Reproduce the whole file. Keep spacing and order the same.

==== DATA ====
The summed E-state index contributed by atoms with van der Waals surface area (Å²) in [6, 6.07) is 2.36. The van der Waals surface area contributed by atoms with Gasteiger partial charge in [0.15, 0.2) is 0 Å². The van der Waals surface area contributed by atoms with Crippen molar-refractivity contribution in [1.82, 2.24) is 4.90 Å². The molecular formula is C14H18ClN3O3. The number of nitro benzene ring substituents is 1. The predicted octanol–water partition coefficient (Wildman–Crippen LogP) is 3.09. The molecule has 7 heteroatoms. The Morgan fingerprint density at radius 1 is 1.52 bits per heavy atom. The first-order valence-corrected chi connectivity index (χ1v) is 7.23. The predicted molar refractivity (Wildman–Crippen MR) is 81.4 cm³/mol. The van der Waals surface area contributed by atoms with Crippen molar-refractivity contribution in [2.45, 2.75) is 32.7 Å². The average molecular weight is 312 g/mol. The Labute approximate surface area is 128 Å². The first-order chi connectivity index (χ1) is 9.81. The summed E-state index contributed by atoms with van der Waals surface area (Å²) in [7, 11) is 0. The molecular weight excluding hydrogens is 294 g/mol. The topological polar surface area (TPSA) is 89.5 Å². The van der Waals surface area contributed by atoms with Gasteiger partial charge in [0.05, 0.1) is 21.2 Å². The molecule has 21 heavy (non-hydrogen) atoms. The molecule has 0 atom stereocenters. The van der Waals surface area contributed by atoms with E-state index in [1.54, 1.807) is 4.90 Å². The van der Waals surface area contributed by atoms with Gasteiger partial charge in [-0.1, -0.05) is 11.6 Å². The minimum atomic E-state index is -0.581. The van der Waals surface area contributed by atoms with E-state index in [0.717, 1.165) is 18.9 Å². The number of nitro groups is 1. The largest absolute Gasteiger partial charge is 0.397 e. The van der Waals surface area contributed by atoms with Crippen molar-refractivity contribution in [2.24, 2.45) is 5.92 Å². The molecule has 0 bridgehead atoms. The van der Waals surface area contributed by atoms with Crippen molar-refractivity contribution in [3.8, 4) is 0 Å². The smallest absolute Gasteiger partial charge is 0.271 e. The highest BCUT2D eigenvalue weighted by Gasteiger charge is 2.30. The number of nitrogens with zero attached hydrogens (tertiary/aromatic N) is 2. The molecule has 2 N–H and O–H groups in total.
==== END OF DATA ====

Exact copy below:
The summed E-state index contributed by atoms with van der Waals surface area (Å²) in [6, 6.07) is 2.36. The van der Waals surface area contributed by atoms with Gasteiger partial charge in [0.15, 0.2) is 0 Å². The van der Waals surface area contributed by atoms with Crippen molar-refractivity contribution in [1.82, 2.24) is 4.90 Å². The molecular formula is C14H18ClN3O3. The number of nitro benzene ring substituents is 1. The predicted octanol–water partition coefficient (Wildman–Crippen LogP) is 3.09. The molecule has 7 heteroatoms. The Morgan fingerprint density at radius 1 is 1.52 bits per heavy atom. The first-order valence-corrected chi connectivity index (χ1v) is 7.23. The predicted molar refractivity (Wildman–Crippen MR) is 81.4 cm³/mol. The van der Waals surface area contributed by atoms with Crippen molar-refractivity contribution in [2.45, 2.75) is 32.7 Å². The average molecular weight is 312 g/mol. The Labute approximate surface area is 128 Å². The first-order chi connectivity index (χ1) is 9.81. The summed E-state index contributed by atoms with van der Waals surface area (Å²) in [7, 11) is 0. The molecular weight excluding hydrogens is 294 g/mol. The topological polar surface area (TPSA) is 89.5 Å². The van der Waals surface area contributed by atoms with Gasteiger partial charge in [0.05, 0.1) is 21.2 Å². The molecule has 21 heavy (non-hydrogen) atoms. The molecule has 0 atom stereocenters. The van der Waals surface area contributed by atoms with E-state index in [1.54, 1.807) is 4.90 Å². The van der Waals surface area contributed by atoms with Gasteiger partial charge in [-0.1, -0.05) is 11.6 Å². The minimum atomic E-state index is -0.581. The van der Waals surface area contributed by atoms with E-state index in [0.717, 1.165) is 18.9 Å². The number of nitro groups is 1. The largest absolute Gasteiger partial charge is 0.397 e. The van der Waals surface area contributed by atoms with Crippen molar-refractivity contribution in [2.24, 2.45) is 5.92 Å². The molecule has 0 bridgehead atoms. The van der Waals surface area contributed by atoms with Crippen molar-refractivity contribution in [3.8, 4) is 0 Å². The smallest absolute Gasteiger partial charge is 0.271 e. The highest BCUT2D eigenvalue weighted by Gasteiger charge is 2.30. The number of nitrogens with zero attached hydrogens (tertiary/aromatic N) is 2. The molecule has 2 N–H and O–H groups in total.